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Insurer group opposed to latest comp opt-out efforts

Insurer group opposed to latest comp opt-out efforts

Opt-out legislation isn't the way to reform Illinois' workers compensation system, the American Insurance Association said Thursday in response to a recent report favoring comp alternatives.

In the July report, the Illinois Policy Institute, a research and education organization, suggested that workers comp opt-out could help employers in the state better control costs and serve injured workers, while also making way for system reforms.

Representing more than 350 insurers, AIA has adamantly opposed opt-out efforts in states like Oklahoma and now Illinois.

“Opt-out represents the wrong approach to reforming (Illinois') workers compensation system,” Stephen Schneider, Deerfield, Illinois-based Midwest region vice president for the association, said in a statement. “It creates a separate and unequal system of work injury benefits, an un-level playing field among employers who will be incented to opt out to minimize their work injury costs.”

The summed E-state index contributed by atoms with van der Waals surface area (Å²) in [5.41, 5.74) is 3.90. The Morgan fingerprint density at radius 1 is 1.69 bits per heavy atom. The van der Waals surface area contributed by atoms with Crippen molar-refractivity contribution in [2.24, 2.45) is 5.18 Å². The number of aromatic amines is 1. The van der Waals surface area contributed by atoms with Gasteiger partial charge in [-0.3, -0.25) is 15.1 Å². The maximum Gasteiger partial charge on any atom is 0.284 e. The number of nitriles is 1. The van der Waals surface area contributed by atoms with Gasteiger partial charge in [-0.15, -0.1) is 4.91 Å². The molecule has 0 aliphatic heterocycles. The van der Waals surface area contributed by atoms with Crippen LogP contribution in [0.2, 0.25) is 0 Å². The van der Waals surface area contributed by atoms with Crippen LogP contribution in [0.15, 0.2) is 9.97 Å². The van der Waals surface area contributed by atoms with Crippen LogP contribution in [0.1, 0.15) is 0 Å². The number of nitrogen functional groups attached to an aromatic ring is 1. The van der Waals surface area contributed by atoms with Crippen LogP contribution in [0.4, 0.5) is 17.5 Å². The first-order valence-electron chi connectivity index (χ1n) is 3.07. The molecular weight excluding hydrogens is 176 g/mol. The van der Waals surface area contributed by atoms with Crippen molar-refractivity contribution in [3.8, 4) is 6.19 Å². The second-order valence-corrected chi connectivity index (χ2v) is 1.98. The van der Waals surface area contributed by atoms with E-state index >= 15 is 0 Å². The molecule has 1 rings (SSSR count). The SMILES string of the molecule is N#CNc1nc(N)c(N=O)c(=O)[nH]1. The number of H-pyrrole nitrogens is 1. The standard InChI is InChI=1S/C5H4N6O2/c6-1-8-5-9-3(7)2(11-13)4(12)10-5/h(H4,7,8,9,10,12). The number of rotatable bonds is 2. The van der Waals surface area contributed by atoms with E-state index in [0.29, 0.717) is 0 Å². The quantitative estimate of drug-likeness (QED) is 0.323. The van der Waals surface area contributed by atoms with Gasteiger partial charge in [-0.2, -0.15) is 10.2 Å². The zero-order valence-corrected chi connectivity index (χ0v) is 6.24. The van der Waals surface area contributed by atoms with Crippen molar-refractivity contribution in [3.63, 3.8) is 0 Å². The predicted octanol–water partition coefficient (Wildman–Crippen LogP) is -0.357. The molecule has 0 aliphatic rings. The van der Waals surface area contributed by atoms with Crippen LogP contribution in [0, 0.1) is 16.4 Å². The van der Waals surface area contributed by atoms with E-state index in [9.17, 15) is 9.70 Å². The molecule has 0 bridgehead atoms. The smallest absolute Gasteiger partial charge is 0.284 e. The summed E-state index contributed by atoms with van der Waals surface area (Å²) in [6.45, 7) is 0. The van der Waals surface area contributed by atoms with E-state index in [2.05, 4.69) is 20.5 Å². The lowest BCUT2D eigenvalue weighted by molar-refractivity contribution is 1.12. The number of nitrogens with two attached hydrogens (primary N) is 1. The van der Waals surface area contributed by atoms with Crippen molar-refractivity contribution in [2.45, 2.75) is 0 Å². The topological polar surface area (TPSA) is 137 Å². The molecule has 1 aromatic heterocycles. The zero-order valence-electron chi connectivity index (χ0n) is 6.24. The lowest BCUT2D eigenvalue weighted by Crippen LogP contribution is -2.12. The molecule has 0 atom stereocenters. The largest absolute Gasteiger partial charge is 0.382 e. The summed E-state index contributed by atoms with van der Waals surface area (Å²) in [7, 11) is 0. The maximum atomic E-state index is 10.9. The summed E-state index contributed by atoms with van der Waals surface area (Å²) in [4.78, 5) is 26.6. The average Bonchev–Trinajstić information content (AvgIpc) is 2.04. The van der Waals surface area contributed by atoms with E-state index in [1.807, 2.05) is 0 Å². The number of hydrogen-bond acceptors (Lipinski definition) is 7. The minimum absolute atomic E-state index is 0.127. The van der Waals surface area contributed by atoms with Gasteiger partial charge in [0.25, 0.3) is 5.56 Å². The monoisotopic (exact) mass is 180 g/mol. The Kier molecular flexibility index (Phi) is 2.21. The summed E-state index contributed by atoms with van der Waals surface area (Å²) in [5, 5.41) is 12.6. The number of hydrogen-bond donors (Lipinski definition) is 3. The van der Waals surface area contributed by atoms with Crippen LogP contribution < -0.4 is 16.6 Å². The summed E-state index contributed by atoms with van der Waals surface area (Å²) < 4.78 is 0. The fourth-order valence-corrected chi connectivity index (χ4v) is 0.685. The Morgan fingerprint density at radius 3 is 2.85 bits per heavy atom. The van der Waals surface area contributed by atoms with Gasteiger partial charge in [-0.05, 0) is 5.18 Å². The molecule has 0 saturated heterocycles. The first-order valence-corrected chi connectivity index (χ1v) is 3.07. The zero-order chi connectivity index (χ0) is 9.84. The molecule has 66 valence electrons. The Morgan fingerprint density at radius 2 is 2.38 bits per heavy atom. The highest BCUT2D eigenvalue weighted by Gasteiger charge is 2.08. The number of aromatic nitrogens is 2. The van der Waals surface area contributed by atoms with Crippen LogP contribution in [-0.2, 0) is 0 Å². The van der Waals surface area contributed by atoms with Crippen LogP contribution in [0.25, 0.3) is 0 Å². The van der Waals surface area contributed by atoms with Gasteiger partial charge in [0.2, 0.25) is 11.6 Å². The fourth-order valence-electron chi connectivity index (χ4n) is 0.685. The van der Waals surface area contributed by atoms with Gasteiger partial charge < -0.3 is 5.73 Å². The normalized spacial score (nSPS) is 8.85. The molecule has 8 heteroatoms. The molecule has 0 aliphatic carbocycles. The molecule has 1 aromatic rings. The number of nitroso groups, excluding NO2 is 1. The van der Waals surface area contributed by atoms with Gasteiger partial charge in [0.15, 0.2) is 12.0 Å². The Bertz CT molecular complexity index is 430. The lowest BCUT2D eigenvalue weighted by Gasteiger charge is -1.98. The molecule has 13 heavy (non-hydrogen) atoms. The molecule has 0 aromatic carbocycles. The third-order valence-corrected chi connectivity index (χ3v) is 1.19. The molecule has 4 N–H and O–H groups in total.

But according to the Illinois Policy Institute report, “a restrictive one-size-fits-all system” isn't the most effective way to protect injured workers.

Mr. Schneider said in the statement that evaluating Illinois' medical fee schedule and working to ensure prescription drugs aren't dispensed outside of pharmacies could “reduce costs and not harm the benefits to workers injured on the job.”

Oklahoma's Employee Injury Benefit Act, which took effect in 2014, allows employers to opt out of the state's workers comp system by providing alternative benefits to injured workers. Similar bills, also based on Texas' 100-year-old nonsubscription system, have been filed in Tennessee and South Carolina.


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